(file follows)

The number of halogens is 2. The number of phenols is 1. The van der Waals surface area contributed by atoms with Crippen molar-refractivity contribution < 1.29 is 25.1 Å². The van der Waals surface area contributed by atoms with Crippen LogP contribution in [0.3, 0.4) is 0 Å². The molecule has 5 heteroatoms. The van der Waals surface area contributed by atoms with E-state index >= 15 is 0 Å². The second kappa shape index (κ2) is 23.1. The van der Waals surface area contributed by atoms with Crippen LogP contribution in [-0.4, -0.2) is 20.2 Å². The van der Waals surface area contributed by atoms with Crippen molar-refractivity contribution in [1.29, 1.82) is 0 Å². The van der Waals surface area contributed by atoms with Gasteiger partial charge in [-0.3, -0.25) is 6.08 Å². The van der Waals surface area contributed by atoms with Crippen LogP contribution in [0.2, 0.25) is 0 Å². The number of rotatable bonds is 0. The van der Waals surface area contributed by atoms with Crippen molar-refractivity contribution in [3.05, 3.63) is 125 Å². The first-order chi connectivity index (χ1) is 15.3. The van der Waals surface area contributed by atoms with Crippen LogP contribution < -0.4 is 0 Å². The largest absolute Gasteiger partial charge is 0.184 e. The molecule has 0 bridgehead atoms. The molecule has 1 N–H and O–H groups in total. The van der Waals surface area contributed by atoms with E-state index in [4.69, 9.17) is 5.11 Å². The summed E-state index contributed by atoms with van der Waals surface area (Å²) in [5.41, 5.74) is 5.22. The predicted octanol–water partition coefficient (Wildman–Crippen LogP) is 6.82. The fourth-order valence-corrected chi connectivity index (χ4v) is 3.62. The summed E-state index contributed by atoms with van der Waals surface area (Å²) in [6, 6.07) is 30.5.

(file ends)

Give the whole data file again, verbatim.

The number of halogens is 2. The number of phenols is 1. The van der Waals surface area contributed by atoms with Crippen molar-refractivity contribution < 1.29 is 25.1 Å². The van der Waals surface area contributed by atoms with Crippen LogP contribution in [0.3, 0.4) is 0 Å². The molecule has 5 heteroatoms. The van der Waals surface area contributed by atoms with E-state index >= 15 is 0 Å². The second kappa shape index (κ2) is 23.1. The van der Waals surface area contributed by atoms with Crippen LogP contribution in [-0.4, -0.2) is 20.2 Å². The van der Waals surface area contributed by atoms with Crippen molar-refractivity contribution in [1.29, 1.82) is 0 Å². The van der Waals surface area contributed by atoms with Gasteiger partial charge in [-0.3, -0.25) is 6.08 Å². The van der Waals surface area contributed by atoms with Crippen LogP contribution in [0.2, 0.25) is 0 Å². The number of rotatable bonds is 0. The van der Waals surface area contributed by atoms with Crippen molar-refractivity contribution in [3.05, 3.63) is 125 Å². The first-order chi connectivity index (χ1) is 15.3. The van der Waals surface area contributed by atoms with Crippen LogP contribution < -0.4 is 0 Å². The largest absolute Gasteiger partial charge is 0.184 e. The molecule has 0 bridgehead atoms. The molecule has 1 N–H and O–H groups in total. The van der Waals surface area contributed by atoms with E-state index in [4.69, 9.17) is 5.11 Å². The summed E-state index contributed by atoms with van der Waals surface area (Å²) in [5.41, 5.74) is 5.22. The predicted octanol–water partition coefficient (Wildman–Crippen LogP) is 6.82. The fourth-order valence-corrected chi connectivity index (χ4v) is 3.62. The summed E-state index contributed by atoms with van der Waals surface area (Å²) in [6, 6.07) is 30.5.